Block’s successor is undoubtedly Gladys Perint Palmer, whose book Fashion People is the only exclusive collection of live runway sketching I’ve ever seen, and contains a few comments on the challenges of runway sketching itself. I would categorize Perint Palmer as a “society sketcher” as well as a runway sketcher – she is able to recognize and record the fashion show attendees along with snippy little over-heards and humorous gossip. She’s not just interested in the clothing and the fantasy, but in the absurd scene as a whole, and she records the fashion show phenomenon as it reached it’s apex in the 1990s, when runways became theatrical and the scene was beginning to explode into the media spectacle it has now become.
It happens very quickly! It’s really difficult to get details, so I focus on the shapes and the silhouettes–the shoulder, the length of the jacket, the shape of the head/hair. It’s challenging but so much fun–like a quiz show where you have to answer 20 questions in a minute!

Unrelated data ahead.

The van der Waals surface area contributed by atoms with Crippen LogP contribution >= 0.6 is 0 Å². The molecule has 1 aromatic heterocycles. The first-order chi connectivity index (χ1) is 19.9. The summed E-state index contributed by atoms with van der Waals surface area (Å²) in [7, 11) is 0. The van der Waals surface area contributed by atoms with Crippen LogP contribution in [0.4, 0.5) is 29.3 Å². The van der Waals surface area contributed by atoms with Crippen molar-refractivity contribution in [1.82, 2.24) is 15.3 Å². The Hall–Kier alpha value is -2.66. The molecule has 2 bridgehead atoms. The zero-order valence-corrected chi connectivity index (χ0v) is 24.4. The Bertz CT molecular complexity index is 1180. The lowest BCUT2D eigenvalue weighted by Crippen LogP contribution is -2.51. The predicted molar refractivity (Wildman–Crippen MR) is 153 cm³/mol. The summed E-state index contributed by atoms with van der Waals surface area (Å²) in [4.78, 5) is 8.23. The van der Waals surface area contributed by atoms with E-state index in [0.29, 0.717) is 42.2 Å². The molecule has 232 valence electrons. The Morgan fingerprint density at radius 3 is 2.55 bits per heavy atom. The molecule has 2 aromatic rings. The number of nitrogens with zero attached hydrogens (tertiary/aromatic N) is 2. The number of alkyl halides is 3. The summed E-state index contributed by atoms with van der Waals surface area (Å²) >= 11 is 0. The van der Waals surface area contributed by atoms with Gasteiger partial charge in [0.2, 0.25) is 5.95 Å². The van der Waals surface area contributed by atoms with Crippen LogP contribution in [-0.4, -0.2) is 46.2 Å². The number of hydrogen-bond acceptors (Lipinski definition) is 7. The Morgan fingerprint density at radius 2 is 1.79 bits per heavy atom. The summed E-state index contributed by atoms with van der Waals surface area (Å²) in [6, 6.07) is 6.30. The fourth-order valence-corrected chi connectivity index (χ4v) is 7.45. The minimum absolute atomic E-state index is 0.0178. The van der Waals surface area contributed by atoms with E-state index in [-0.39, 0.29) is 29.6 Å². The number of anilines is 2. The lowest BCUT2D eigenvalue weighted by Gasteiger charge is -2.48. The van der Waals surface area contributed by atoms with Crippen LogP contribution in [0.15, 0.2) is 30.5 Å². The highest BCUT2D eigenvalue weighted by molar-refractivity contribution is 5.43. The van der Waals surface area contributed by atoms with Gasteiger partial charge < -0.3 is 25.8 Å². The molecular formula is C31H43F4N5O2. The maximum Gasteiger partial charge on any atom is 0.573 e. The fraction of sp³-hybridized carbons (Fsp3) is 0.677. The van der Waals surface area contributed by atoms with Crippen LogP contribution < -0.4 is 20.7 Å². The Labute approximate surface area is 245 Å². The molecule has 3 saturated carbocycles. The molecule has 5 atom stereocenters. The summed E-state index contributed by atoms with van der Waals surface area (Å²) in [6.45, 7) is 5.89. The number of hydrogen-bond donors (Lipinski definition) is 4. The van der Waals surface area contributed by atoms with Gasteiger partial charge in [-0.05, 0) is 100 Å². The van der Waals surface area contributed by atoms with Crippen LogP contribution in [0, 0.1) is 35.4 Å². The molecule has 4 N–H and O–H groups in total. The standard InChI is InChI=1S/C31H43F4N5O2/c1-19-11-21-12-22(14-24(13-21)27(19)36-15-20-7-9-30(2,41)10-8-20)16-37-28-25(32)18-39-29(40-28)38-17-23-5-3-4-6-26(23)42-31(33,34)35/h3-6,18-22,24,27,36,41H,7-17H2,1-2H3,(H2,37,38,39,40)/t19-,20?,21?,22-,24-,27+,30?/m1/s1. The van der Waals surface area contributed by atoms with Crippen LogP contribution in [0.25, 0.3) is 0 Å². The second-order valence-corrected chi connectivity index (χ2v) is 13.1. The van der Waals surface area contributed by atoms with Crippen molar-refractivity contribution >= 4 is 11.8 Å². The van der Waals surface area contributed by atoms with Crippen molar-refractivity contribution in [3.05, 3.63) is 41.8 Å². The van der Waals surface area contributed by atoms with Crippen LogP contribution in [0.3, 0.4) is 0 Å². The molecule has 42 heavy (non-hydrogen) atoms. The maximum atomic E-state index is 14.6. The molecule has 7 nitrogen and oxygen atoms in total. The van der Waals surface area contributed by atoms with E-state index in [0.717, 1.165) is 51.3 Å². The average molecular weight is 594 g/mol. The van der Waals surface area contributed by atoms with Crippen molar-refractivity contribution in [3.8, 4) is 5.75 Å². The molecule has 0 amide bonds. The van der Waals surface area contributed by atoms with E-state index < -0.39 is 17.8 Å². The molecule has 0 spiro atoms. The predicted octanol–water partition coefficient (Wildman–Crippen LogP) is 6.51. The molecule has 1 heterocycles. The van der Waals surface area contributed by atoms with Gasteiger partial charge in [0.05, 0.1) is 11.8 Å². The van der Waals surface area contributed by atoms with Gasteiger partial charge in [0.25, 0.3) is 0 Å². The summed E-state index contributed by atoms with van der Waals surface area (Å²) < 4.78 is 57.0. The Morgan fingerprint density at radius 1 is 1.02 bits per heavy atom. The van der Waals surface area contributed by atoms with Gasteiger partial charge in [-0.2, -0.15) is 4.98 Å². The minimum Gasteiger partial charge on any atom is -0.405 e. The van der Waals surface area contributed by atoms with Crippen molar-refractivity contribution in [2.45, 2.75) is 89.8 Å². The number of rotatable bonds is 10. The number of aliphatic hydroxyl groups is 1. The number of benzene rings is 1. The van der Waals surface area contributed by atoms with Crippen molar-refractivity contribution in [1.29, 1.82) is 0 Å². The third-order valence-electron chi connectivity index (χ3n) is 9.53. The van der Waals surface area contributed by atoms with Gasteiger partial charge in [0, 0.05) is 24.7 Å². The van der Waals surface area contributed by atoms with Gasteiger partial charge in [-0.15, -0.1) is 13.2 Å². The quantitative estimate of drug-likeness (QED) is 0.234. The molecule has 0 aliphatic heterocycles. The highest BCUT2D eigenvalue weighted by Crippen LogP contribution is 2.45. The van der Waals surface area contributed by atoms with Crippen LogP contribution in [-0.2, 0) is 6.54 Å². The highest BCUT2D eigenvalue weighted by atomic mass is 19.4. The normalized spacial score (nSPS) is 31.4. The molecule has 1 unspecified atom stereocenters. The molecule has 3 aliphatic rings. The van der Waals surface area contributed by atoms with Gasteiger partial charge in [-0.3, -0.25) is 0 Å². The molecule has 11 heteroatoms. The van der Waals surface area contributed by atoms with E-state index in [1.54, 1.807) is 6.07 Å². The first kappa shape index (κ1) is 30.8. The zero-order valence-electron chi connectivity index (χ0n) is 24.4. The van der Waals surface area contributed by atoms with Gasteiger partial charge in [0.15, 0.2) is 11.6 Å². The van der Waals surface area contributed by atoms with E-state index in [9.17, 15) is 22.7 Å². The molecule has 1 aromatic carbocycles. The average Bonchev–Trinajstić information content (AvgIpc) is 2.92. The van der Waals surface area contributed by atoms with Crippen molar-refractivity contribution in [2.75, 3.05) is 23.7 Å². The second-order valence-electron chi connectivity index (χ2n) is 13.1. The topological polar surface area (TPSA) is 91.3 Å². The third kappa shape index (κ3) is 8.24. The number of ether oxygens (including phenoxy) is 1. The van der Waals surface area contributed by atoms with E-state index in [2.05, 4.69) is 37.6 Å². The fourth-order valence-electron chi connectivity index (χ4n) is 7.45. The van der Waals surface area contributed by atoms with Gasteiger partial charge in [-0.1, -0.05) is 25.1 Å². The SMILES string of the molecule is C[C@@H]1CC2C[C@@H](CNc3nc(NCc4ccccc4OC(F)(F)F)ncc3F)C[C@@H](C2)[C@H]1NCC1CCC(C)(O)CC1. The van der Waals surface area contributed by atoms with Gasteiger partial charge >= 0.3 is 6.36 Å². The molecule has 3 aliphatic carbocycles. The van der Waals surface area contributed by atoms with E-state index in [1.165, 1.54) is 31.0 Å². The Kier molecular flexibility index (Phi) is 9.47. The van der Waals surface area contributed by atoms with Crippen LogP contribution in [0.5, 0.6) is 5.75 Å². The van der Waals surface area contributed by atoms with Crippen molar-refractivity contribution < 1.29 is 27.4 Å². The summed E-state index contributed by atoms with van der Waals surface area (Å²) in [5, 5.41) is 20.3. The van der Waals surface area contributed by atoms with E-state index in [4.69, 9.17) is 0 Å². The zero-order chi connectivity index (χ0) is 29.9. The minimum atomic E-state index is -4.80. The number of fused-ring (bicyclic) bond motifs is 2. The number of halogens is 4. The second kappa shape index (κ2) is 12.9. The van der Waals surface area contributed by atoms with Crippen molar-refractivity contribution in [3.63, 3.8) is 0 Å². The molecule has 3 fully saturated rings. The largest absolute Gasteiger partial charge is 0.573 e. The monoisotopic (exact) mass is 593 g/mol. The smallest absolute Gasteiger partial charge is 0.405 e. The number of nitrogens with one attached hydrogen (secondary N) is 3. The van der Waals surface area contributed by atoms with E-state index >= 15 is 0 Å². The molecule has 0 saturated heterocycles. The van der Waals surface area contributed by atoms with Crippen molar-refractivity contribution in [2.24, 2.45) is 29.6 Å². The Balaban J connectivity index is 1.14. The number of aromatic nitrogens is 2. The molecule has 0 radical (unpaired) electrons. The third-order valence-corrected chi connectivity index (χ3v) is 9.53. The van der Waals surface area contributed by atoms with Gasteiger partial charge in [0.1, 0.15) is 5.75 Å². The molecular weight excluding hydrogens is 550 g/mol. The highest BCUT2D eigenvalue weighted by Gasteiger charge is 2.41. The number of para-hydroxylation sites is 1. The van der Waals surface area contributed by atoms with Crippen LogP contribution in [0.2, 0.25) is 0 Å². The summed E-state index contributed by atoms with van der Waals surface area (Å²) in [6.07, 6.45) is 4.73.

- Richard Haines
The most successful live runway sketcher working now is Richard Haines. He’s the master of capturing menswear – his experience as a designer, and interest in a specific, sophisticated-casual aesthetic has served him very well. The rumour I’ve heard is that is his sketches sell for $1000 each, and considering there’s no one else who can do what he does, I’m inclined to believe it.
… and then there’s me. I’ve been live-sketching at runway shows for over five years now, so compared to the masters of the craft, I am still just a baby, though I’ve had the remarkable opportunity this past season to adapt the form to the touchscreen and bring live runway sketching into the 21st century.
Most live runway sketchers do their greatest work towards the end of their career. Elegance only comes with experience. It’s a skill that takes a lot of practice, and getting access to get that practice isn’t easy to do, either. But the rewards are many – it’s a rush of adrenaline as your eyes and hands race to render an immersive experience in a bizarre, overwhelming environment. When a great sketch appears out of nowhere in seconds, it feels like fashion is an electric current coursing through your body. I believe my runway work has given me a more profound understanding of fashion at an instinctive level. It brings fashion illustration into the physical moment.